"She was always her own person. She was fiercely independent. She was politics at its best - a great parliamentarian."

Jeesh, if ever a man needed an oar ...

"She will be sadly missed in all parts of the Houses of Parliament."

This is probably the nastiest - or tribute least connected to human life - that I have ever read.

"Sadly missed". What a great phrase! Gordy! Any probs if I steal your wonderful way with words?

A great, fearless, honourable Parliamentarian dies and he comes up with she will be "sadly missed". Like Billy the corporate mail deliverer for 30 years in a company. Or the woman who did my nails for a few years and was really, really good. A card to her family: "Sadly missed".

We are speaking of a giant.

He has no connection, does he, to human life? To speak of a giant in the terms of "sadly missed" tells me Gordon is off his nut.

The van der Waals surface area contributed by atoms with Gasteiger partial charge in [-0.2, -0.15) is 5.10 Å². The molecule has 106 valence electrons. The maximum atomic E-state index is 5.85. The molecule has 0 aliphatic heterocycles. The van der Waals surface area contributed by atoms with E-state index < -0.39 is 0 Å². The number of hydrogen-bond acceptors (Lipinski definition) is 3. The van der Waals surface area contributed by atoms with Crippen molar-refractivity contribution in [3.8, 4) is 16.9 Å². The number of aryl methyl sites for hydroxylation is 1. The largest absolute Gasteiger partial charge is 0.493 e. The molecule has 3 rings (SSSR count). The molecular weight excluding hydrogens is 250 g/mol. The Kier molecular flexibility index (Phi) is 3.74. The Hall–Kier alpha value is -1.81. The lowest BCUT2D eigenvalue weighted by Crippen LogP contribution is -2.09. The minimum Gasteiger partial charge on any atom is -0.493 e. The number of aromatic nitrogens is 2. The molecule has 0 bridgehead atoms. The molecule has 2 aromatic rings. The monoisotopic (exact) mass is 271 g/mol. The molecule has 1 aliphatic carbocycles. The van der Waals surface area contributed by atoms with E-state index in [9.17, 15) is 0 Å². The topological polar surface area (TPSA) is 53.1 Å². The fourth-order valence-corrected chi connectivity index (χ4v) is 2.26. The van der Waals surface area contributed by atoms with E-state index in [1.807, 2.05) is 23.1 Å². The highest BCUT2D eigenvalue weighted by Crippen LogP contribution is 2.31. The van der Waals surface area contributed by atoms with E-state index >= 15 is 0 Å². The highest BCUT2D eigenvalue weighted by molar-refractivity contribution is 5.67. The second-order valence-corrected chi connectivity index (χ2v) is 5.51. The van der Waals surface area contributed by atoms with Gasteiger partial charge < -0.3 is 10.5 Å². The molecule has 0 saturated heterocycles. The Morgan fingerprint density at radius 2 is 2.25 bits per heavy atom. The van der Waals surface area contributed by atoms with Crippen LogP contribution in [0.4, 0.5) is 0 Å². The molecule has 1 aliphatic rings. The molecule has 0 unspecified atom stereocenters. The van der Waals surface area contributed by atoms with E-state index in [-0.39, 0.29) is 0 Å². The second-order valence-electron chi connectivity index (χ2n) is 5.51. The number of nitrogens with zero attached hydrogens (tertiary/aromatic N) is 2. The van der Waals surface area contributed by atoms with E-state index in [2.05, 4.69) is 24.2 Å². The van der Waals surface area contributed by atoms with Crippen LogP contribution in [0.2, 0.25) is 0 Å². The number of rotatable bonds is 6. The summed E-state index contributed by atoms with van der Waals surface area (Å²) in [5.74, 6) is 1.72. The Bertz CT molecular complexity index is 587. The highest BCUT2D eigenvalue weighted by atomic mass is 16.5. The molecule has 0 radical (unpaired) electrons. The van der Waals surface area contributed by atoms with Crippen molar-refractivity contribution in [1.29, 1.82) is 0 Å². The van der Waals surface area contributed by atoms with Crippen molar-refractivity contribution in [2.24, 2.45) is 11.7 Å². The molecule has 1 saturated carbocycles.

asquith said...

Incredible. Her constituency is next to the one I live in, and she is one of those people that you just assume is going to be around forever.

Doubtless, she is vastly superior to whatever mindless, careerist drone is going to replace her. Maybe they really don't have independent-minded MPs like that any more.

RIP.

judith said...

A Tory MP friend worked with Gwyneth Dunwoody for the past 3 years on a select committee and had nothing but affection and great respect for her - she was honest, sensible and principled, as well as having a sense of humour.

A sad loss to the HoC.

Anonymous said...